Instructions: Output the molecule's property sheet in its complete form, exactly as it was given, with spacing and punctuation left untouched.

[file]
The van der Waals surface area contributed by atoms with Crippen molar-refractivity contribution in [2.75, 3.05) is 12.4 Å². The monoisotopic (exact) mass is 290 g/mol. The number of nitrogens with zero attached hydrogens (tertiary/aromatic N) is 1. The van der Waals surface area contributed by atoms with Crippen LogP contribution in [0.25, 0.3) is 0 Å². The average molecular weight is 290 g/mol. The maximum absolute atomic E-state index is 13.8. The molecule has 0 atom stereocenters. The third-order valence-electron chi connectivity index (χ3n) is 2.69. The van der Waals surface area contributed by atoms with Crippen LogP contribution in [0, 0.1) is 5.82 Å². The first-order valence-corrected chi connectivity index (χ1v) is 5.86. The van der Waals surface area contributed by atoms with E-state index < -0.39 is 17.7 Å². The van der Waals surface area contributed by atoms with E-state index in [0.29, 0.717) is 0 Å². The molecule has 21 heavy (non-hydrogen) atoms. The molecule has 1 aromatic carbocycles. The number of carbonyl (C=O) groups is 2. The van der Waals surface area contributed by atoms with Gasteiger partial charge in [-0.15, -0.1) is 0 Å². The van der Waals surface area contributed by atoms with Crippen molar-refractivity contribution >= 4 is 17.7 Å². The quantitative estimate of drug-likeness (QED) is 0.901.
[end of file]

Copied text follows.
The van der Waals surface area contributed by atoms with Crippen molar-refractivity contribution in [2.75, 3.05) is 12.4 Å². The monoisotopic (exact) mass is 290 g/mol. The number of nitrogens with zero attached hydrogens (tertiary/aromatic N) is 1. The van der Waals surface area contributed by atoms with Crippen LogP contribution in [0.25, 0.3) is 0 Å². The average molecular weight is 290 g/mol. The maximum absolute atomic E-state index is 13.8. The molecule has 0 atom stereocenters. The third-order valence-electron chi connectivity index (χ3n) is 2.69. The van der Waals surface area contributed by atoms with Crippen LogP contribution in [0, 0.1) is 5.82 Å². The first-order valence-corrected chi connectivity index (χ1v) is 5.86. The van der Waals surface area contributed by atoms with E-state index < -0.39 is 17.7 Å². The van der Waals surface area contributed by atoms with E-state index in [0.29, 0.717) is 0 Å². The molecule has 21 heavy (non-hydrogen) atoms. The molecule has 1 aromatic carbocycles. The number of carbonyl (C=O) groups is 2. The van der Waals surface area contributed by atoms with Gasteiger partial charge in [-0.15, -0.1) is 0 Å². The van der Waals surface area contributed by atoms with Crippen molar-refractivity contribution >= 4 is 17.7 Å². The quantitative estimate of drug-likeness (QED) is 0.901.